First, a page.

The American Association for Marriage and Family Therapy website focuses on providing information for the professional marriage and family therapist, including resources and publications, career and practice information, legislation and policy news, legal and ethics information, and links to various related web sites and online directories. It does have “member only” areas, but there are four levels of membership, including a student membership, which is very reasonable and most likely a good investment for anyone interested in pursing a career in marriage and family counseling. There is a public information section that is very informative. That section provides links to what the AAMFT does, how to locate a therapist, a frequently asked questions section, information on accreditation, including ethics and standards in the field, and a section called Updates on Family Problems. The Updates on Family Problems link is available to the public and provides information on a variety of topics including, adolescent behavior problems, alcohol, depression, gay and lesbian youth, marriage preparation, and care giving for the elderly, to name a few. Each section includes information on the problem, including statistics if applicable, signs of the disorder (e.g., ADHD), and treatment options, including feedback on medications often used for certain disorders. Under each topic are sections on how to help, when to seek professional help, what type of help is available, and consumer resources. Overall, this is a very informative web site with relevant information for counseling students, the general public, and professionals in the field. (Leslie)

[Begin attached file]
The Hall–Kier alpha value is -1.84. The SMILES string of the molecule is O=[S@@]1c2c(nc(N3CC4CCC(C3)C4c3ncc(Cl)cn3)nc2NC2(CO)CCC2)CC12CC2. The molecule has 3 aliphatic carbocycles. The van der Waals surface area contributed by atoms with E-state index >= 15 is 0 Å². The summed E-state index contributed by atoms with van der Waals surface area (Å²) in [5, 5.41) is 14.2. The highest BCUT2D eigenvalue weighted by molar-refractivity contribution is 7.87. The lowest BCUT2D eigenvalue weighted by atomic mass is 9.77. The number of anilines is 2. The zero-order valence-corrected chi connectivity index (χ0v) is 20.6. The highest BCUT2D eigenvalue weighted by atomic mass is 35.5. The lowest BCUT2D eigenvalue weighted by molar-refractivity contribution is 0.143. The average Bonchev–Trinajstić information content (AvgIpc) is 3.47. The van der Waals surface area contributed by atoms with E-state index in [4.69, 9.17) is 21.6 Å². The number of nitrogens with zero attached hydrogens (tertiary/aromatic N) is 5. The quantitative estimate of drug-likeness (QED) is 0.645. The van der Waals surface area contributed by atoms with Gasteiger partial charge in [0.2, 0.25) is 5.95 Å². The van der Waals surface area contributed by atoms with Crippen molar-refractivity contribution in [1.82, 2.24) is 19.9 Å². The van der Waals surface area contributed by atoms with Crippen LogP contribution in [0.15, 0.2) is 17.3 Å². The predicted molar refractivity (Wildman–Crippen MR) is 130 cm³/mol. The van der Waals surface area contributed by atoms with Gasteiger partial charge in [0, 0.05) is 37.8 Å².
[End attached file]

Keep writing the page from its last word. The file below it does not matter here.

This Cognitive Behavior Therapy website gives a general overview of CBT. It seems to be written for a person who is contemplating going into therapy and is looking into what type of therapy would be best for them. The website lists conditions that are treatable by CBT, explains what the therapeutic process is like for those in CBT, gives some history on its development, and also has links to help find a CB therapist in the client’s area. Although the site seems to be geared towards potential clients, there is a link for professionals or counseling students about how to get trained to become a Cognitive Behavioral therapist. In addition to all the information on the site, it also has links to other mental health sites and articles. I found this site to be very informative and I think it would be a great place for someone who is thinking about getting therapy. (Jennifer)